Trump’s ‘ America first ‘ vow sparks fears for Africa initiatives
President could rethink crucial aid and trade programmes, policymakers warn
Donald Trump’s “America first” pledge could threaten Washington’s three biggest health and trade initiatives in Africa, US and African experts and politicians warn.
Concern focuses on three bipartisan programmes, backed by successive presidents, designed to help African countries deal with health emergencies, develop stronger economies and deepen democratic institutions, Chester Crocker, a former US assistant secretary of state for Africa in the Reagan administration, said.
“If you’re transactional, you’re going to . . . say, ‘What’s in it for us?’,” said Mr Crocker, referring to the America first policy.
Washington’s focus on security means it could also allow concern about Islamist insurgencies in north-east Nigeria, the Sahel and Horn of Africa to eclipse longer-term nation-building strategies, he added.
The three programmes seen as most at risk from the Trump administration are considered the pillars of Washington’s Africa policy.
The first, the African Growth and Opportunity Act, enacted under former president Bill Clinton, provides non-reciprocal tariff-free access for African goods from countries deemed to be improving the rule of law and human rights. According to Mr Crocker, “there might be a reflex to revisit Agoa” given that it allows African countries to access US markets without America receiving anything obvious in return.
There are also fears that any move to refocus resources on Americans could threaten the anti-Aids programme introduced by the administration of George W Bush. Formally known as the US President’s Emergency Plan for Aids Relief (Pepfar), it has provided billions of dollars for testing and treatment and is considered the biggest-ever health programme mounted against a single disease.
The third pillar is Barack Obama’s $7bn Power Africa fund, launched in 2013 with the aim of doubling access to electricity in sub-Saharan Africa. When it was announced, Mr Trump gave it anything but a ringing endorsement, tweeting: “Every penny of the $7bn going to Africa as per Obama will be stolen — corruption is rampant!” Its future could be jeopardised unless Mr Trump can be persuaded it means contracts for US engineering and power companies, said Mr Crocker.
“The anxiety for us is that, if he carries through on his domestication policies, Africa could be adversely affected,” added Mmusi Maimane, head of South Africa’s opposition Democratic Alliance. “What will happen to Pepfar and Agoa?”
Olusegun Obasanjo, former president of Nigeria, also expressed concern that Mr Trump might revisit some programmes, including Agoa. However, he said this would force the continent to stand on its own feet: “We should not allow things to fizzle out no matter what Trump does or doesn’t do.”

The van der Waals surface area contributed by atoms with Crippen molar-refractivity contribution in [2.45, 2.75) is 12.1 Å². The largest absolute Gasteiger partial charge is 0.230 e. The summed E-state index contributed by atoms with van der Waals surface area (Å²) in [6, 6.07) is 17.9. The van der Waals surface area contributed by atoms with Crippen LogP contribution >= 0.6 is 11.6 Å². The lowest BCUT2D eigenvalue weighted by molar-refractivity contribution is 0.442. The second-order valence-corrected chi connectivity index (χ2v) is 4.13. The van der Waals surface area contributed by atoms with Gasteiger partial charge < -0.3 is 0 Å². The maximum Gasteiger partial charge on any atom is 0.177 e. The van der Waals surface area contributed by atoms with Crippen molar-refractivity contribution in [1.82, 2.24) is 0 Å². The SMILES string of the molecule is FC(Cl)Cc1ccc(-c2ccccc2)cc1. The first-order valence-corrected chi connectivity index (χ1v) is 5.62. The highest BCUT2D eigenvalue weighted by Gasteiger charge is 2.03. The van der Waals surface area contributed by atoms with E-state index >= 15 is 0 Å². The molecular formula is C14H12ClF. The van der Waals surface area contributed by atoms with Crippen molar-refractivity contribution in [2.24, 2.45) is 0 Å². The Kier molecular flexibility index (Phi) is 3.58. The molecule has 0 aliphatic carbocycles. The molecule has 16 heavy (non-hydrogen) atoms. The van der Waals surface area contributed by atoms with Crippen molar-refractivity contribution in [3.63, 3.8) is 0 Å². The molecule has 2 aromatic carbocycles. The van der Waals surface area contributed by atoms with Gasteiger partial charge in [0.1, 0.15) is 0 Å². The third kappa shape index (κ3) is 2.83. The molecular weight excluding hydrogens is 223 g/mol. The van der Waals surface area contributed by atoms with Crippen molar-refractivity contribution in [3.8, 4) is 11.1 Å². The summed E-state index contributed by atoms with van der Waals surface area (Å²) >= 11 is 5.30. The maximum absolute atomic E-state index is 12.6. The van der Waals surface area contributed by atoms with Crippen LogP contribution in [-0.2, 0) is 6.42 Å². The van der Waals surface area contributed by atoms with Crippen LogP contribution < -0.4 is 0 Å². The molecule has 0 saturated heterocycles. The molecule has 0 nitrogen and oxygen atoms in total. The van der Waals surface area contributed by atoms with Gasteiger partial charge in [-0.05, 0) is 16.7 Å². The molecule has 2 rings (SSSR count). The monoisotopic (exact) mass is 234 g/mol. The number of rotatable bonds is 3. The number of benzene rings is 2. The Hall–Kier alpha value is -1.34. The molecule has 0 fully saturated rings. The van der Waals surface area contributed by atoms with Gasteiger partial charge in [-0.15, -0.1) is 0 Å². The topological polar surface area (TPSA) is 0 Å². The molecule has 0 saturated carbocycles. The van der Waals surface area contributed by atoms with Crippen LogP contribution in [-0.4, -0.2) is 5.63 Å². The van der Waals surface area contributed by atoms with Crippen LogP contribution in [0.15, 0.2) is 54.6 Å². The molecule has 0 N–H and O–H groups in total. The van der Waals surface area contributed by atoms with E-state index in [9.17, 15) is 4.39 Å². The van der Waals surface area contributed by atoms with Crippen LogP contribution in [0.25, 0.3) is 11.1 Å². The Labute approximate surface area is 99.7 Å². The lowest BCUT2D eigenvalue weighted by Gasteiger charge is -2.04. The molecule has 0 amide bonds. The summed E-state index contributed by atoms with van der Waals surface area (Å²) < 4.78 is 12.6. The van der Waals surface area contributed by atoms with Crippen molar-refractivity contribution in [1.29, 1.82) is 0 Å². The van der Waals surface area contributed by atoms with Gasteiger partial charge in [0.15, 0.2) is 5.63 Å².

Witney Schneidman, deputy assistant secretary of state for Africa under Mr Clinton, is hopeful that Mr Trump can be persuaded that what is good for Africa is good for America. Like Mr Trump, neither presidents Clinton nor Bush knew much about Africa before they took office, he says, but both became more engaged as their presidencies progressed.
“The key question is how will Africa help America be great again? How does Africa fit into this?,” said Mr Schneidman, adding that studies showed trade with the continent supported 120,000 US jobs. Even if Mr Trump remained unconvinced, he said, “there is a legal architecture in place [underpinning the programmes] that’s been there for three administrations, which will not be easy to dismantle”.
Mr Trump’s early days in office are already sending ripples through the continent. His travel ban affects three African countries — Libya, Somalia and Sudan — prompting Nkosazana Dlamini-Zuma, president of the African Union, to lash out at the US for once taking African slaves but now barring its refugees. Mr Trump’s election meant “very turbulent times” ahead, she said.
The key question is how will Africa help America be great again? How does Africa fit into this? Witney Schneidman, former US deputy assistant secretary of state for Africa
Some also fear that Mr Trump’s inclination to question democratic processes, for instance by complaining about alleged voter fraud in the US presidential election and his seeming tolerance for strongman leaders such as Russia’s Vladimir Putin, could undermine Washington’s moral authority.
“African leaders may be less likely to look to American governance and human rights as something to be respected,” said Grant Harris, Mr Obama’s main adviser on Africa.
But Mr Obasanjo insisted Africans were strong enough to go it alone. “I have never really worried personally about Trump,” he said. “I believe the damage he can do to Africa is limited.”